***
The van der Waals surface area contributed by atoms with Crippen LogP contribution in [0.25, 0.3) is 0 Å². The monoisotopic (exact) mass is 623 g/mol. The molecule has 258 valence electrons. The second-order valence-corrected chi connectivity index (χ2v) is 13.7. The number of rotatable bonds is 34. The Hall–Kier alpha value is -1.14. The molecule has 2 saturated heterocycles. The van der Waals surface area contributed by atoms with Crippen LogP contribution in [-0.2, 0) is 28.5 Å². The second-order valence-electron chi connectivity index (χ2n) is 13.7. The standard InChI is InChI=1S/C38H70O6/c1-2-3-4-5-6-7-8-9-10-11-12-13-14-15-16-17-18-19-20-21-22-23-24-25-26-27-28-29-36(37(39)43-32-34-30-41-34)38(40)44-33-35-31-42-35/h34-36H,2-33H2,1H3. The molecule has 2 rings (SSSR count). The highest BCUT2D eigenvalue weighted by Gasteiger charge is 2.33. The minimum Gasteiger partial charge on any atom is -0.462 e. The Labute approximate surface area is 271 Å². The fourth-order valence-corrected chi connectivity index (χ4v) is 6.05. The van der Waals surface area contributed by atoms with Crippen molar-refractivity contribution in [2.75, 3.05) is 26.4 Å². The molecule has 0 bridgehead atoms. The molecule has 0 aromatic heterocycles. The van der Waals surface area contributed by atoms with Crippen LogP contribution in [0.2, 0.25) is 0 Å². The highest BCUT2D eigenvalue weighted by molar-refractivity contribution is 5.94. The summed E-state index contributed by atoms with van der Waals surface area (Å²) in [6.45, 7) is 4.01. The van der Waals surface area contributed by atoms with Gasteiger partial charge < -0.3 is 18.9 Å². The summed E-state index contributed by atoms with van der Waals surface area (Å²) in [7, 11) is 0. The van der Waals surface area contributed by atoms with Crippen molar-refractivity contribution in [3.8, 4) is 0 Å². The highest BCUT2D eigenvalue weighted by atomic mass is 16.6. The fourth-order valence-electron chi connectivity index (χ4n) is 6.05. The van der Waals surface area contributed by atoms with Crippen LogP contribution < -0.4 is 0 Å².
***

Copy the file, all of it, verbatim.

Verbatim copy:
The van der Waals surface area contributed by atoms with Crippen LogP contribution in [0.25, 0.3) is 0 Å². The monoisotopic (exact) mass is 623 g/mol. The molecule has 258 valence electrons. The second-order valence-corrected chi connectivity index (χ2v) is 13.7. The number of rotatable bonds is 34. The Hall–Kier alpha value is -1.14. The molecule has 2 saturated heterocycles. The van der Waals surface area contributed by atoms with Crippen LogP contribution in [-0.2, 0) is 28.5 Å². The second-order valence-electron chi connectivity index (χ2n) is 13.7. The standard InChI is InChI=1S/C38H70O6/c1-2-3-4-5-6-7-8-9-10-11-12-13-14-15-16-17-18-19-20-21-22-23-24-25-26-27-28-29-36(37(39)43-32-34-30-41-34)38(40)44-33-35-31-42-35/h34-36H,2-33H2,1H3. The molecule has 2 rings (SSSR count). The highest BCUT2D eigenvalue weighted by Gasteiger charge is 2.33. The minimum Gasteiger partial charge on any atom is -0.462 e. The Labute approximate surface area is 271 Å². The fourth-order valence-corrected chi connectivity index (χ4v) is 6.05. The van der Waals surface area contributed by atoms with Crippen molar-refractivity contribution in [2.75, 3.05) is 26.4 Å². The molecule has 0 bridgehead atoms. The molecule has 0 aromatic heterocycles. The van der Waals surface area contributed by atoms with Crippen LogP contribution in [0.2, 0.25) is 0 Å². The highest BCUT2D eigenvalue weighted by molar-refractivity contribution is 5.94. The summed E-state index contributed by atoms with van der Waals surface area (Å²) in [6.45, 7) is 4.01. The van der Waals surface area contributed by atoms with Gasteiger partial charge < -0.3 is 18.9 Å². The summed E-state index contributed by atoms with van der Waals surface area (Å²) in [7, 11) is 0. The van der Waals surface area contributed by atoms with Crippen molar-refractivity contribution in [3.8, 4) is 0 Å². The highest BCUT2D eigenvalue weighted by atomic mass is 16.6. The fourth-order valence-electron chi connectivity index (χ4n) is 6.05. The van der Waals surface area contributed by atoms with Crippen LogP contribution < -0.4 is 0 Å².